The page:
We Like It Like That – Review


By James Hancock March 16th, 2016

We Like It Like That is the story of the Latin Boogaloo craze that took root in New York City in the 1960s, a trend that eventually spilled over into pop music. For the uninitiated on this style of music, the documentary does an excellent job of exploring the cultural and stylistic ingredients that were stirred into the melting pot of New York to create this unique sound. Essentially it was a result of Latinos living side by side with African Americans in Harlem, the Bronx and Brooklyn all sharing their different tastes and influences. With a combination of Cuban Mambo, R&B, doo-wop, jazz and rock, Latin Boogaloo was a pure New York phenomenon that was eventually embraced by a much larger audience due to artists like Peter Rodriguez, Joe Bataan, Richie Ray, Ray Barretto, Eddie Palmieri and the LeBron Brothers, many of whom are alive today and share their personal stories in the film. New York is my adopted home so I’m always down for watching anything that deepens my appreciation of this fascinating city and its intricate history. On that front, the film is a total success. On the other hand, the documentary is not much more than a sentimental journey with some catchy tunes. As the debut feature film by Mathew Ramirez Warren, he should be applauded for calling attention to a distinctly New York story but to be fair the film suffers from a variety of predictable shortcomings one would expect in a debut effort by an inexperienced filmmaker.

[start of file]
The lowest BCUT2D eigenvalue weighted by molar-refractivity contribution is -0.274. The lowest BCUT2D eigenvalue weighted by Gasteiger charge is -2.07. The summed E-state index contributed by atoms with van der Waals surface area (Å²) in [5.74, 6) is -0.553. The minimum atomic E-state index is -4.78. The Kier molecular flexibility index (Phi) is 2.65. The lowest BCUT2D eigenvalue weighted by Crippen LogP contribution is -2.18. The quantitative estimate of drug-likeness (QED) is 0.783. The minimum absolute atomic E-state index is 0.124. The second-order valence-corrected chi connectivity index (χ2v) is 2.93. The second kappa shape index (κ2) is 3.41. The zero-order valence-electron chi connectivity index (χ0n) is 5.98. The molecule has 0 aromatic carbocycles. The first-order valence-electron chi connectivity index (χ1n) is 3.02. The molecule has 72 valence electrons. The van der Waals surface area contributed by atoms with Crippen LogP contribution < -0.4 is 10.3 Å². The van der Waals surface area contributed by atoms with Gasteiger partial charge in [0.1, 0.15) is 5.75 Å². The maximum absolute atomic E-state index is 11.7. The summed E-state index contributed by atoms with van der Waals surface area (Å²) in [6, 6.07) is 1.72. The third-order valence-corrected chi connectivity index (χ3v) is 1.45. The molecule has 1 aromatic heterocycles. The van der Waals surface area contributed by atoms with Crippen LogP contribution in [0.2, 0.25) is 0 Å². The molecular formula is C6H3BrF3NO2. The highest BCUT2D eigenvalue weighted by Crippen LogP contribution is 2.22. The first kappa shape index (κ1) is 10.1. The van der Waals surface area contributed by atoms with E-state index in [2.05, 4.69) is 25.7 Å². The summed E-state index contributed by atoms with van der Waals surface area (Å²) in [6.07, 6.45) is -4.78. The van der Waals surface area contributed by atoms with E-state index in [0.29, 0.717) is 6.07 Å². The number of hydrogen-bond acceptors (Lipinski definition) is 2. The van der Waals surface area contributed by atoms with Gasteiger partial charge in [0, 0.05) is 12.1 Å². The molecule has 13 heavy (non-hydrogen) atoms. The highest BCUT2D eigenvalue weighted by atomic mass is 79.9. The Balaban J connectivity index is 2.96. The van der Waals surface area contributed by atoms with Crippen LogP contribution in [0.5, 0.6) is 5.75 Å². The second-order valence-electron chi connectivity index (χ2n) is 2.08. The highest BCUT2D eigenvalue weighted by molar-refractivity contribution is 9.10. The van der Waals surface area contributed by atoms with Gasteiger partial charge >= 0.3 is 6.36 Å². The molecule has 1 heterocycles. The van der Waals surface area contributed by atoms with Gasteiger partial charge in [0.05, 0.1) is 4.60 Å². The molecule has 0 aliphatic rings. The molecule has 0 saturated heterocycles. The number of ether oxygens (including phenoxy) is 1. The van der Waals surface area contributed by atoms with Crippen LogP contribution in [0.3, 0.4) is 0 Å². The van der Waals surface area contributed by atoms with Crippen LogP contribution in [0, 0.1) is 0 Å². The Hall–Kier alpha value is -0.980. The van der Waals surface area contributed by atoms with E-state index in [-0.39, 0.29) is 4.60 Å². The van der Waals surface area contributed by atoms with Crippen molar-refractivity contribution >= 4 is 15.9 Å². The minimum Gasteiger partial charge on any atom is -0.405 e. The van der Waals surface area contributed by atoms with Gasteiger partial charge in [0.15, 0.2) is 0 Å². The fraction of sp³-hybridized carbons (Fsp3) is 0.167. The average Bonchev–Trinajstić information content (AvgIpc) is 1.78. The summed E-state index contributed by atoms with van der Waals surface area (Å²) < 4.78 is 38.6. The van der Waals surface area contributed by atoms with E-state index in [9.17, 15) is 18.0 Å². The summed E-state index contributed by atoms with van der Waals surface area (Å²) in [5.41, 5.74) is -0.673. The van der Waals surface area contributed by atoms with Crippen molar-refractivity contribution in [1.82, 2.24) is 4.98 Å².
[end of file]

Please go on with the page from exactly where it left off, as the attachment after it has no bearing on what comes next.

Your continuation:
We Like It Like That is at its strongest when focusing on the musicians and what role they played in the evolution of Latin Boogaloo. Many of these musicians remain active and their musical chops are as strong as ever. Several offer a guided tour around New York to show where they learned to play while sharing anecdotes about their experiences growing up in New York. But where the film frequently stumbles is when it attempts to tie Boogaloo into political movements of that period and what forces drove the music into decline. Throughout the film, we are subjected to a overly simplistic voiceover narration offering inane observations and sweeping generalizations about history that are a total distraction from the personal stories unfolding on the screen. The film tries and fails to make a case that Latin Boogaloo faded from popularity due to a political conspiracy that feared an uprising of Latin culture. The film undercuts its own argument repeatedly with many musicians talking about how every generation wants its own sound leading to a rejection of the music from the previous generation. I was a blank slate on Latin Boogaloo prior to seeing this movie so I had no preconceived notions of any kind, but from watching the movie it is obvious that the fad for Boogaloo simply faded like so many other musical trends of the last 100 years due to the natural passage of time and changing tastes of the public. So while I wish the director had chosen not to incorporate voiceover of any kind, I still enjoyed the movie on the whole and enjoyed getting exposed to so many fantastic musicians. We Like It Like That is a very solid, albeit flawed, debut film by Mathew Ramirez Warren and a fitting tribute to a musical craze whose influence can be felt to this day.

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